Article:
Sunday, 15 April 2012

Minimum pricing for food

Alone of all news networks, the BBC has chosen to turn a press release from the public health establishment into its top news story.

Nothing in this article is new or surprising. It is just another example of the anti-tobacco blueprint being extended to other areas of public life.

Just as it shouldn't be surprising to hear that the Department of Health is looking at plain packaging for alcohol (despite having not officially made its mind up about plain packaging of tobacco), it shouldn't be a shock to find that 'public health professionals' are excited by the idea of minimum pricing for food (despite the DoH having not yet officially made its mind up about minimum pricing for alcohol). That's right - minimum pricing for food...

The first phase of the campaign will try to find out what works. It will review evidence for diets, exercise, taxation, minimum pricing, changing advertising and food labelling, which medical procedures work and how children are educated.

How blatant do these people need to be for you to see that this is not just about tobacco? It's not even just about alcohol. Plain packaging for wine? Minimum pricing for burgers? This is not some libertarian paranoia about the slippery slope. This is actually happening. It is going on before your very eyes.

I don't want to say I told you so, but...


Anonymous said...

The process has proved so successful with tobacco that it is not just being applied to other "vices", but accelerating.
We are going to have to do something about the section of the medical profession that is behind this elitist and authoritarian agenda. We are going to have to do it soon.
Did you know that the American candidate for president of the world bank is a public health professional with no background in commerce, finance or economics? If that doesn't worry you, it should.

Plato said...

This is just so depressing. The fingers of the State and *health care professionals* are poking into every aspect of our lives.

Where is personal responsibility?

Gone fishin' ?

Anonymous said...

It's political.
The LibLabCon trick has got to go.

Mr A said...

The BBC TV News report even explicitly made the link with tobacco saying "similar measures had to be taken" whilst the footage showed several packets of shiny cigarettes.

So much for Tobacco being "a unique product.

a Salvia Diviner said...

For a number of very sound reasons my diet is vastly different to that promoted by the state. I eat as much animal fat and fresh berries and veg as I can lay my greasy mitts on. I eat no grain, sugar or starchy veg like potatoes.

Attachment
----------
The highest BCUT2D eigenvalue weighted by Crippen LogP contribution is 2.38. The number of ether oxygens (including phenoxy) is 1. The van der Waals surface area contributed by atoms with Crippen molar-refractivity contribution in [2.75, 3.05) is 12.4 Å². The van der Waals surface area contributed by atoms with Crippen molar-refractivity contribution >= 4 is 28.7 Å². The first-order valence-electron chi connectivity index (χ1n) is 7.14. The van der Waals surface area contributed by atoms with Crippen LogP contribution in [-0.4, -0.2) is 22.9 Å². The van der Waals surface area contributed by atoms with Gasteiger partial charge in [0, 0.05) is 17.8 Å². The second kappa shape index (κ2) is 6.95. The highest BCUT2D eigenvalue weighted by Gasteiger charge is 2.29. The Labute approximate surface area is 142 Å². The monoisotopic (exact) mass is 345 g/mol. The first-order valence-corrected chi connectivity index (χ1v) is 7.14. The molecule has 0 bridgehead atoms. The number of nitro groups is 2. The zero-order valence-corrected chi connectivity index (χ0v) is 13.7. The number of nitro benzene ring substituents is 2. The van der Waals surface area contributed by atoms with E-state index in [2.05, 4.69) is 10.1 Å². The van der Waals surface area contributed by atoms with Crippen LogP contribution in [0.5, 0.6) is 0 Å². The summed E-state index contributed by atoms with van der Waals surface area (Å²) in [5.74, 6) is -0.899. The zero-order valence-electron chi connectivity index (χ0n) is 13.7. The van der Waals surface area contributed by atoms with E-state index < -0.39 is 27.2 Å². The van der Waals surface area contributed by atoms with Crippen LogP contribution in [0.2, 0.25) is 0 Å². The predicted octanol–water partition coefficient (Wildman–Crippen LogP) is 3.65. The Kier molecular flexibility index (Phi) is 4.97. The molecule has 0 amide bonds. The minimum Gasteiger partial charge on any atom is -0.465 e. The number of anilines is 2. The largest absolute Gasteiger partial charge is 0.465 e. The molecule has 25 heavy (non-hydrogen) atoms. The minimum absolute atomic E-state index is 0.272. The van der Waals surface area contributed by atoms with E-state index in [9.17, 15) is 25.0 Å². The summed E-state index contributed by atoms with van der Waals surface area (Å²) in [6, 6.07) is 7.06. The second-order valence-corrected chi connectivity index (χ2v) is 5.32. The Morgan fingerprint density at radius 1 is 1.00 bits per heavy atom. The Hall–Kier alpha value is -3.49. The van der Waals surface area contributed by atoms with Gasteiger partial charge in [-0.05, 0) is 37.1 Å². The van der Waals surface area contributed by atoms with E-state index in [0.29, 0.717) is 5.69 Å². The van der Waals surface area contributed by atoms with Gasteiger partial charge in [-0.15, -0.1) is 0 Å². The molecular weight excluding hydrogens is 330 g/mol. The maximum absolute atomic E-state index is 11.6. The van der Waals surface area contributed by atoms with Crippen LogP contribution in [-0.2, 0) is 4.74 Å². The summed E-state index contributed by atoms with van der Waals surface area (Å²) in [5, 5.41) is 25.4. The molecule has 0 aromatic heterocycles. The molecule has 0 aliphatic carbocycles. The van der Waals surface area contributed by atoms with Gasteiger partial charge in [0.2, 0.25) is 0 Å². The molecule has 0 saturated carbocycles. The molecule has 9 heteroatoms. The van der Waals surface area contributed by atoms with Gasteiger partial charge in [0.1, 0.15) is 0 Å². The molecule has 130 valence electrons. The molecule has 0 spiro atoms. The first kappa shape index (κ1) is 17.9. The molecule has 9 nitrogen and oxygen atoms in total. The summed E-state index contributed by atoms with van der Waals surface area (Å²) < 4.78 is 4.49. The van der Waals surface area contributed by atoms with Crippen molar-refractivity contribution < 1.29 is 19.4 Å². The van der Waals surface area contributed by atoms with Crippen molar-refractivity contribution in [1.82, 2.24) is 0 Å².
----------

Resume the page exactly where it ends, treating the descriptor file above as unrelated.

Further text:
Because I eat essentially like a cave man I am naturally fit, powerful and lean. I'm rarely ill and have more energy than I know what to do with.

If they implement measures to force me to eat as the government recommends it will be like a slow acting poison, impeding my health and shortening my life.

Nutrition is in the same league as climate change. A vast industry of self interest trying to force their semi religious beliefs upon everyone else to our great detriment. Reality is not centrally planned.

For a little more info on the myth that eating fat makes you fat:

Mr A said...

Very well said. While I don't eat Paleo I do eat using a modified cyclical ketogenic diet. So I also eat A LOT of meat, mountains of salad but no grains, rice, pastas, breads etc. Since eating this way I have dropped 30 lbs without effort (as I rarely feel hungry), I feel energetic and my hunger is stable. I have one day a week when I eat what I want, although I try to keep it "clean" with oatmeal, rice etc. (It can be a day of beer and cake, though....). This is primarily because I workout 3 times a week and also put in a lot of miles on the bike.

My 72 year old father has recently started eating in a similar way and he has lost a lot of weight and his Dr, despite his initial wariness of the diet, has taken him off almost a dozen tablets to just one pill a day.

As an experiment, I have recently tried eating in the recommended "low fat" way and I found I suffered from massive appetite swings, cravings, binge eating etc and I also put on weight - more weight than can be accounted for from the water gain you usually get when you start eating carbs again.

Eating in the State-recommended way would be appalling for me.

(And obviously, that doesn't even include the MAJOR issue of access to food for the poor).

Mr A said...

And yes, my diet is pushing 50% fat. Mainly fats from the meat (which I always grill) but also fats from the good sources of meat (such as salmon) as well as flax seed oil, coconut oil and MCT oil. As I say, I have lost weight, feel great and peopl have even said I look younger (so much for smoking aging you...).

I haven't had any medical tests done, but as I say, my father sees a specialist regularly as he is diabetic, has a pacemaker, high blood pressure and various other ailments, and he has lost weight and all of his bloodwork (HDL/LDL cholesterol etc) as well as his blood pressure have improved to the point where he has gone from a small bag of medication to one pill a day.

His Doctor initially said the diet was "suicidal." Needless to say, he has since changed his mind.

My one small triumph against the evil of Big Pharma, I like to think....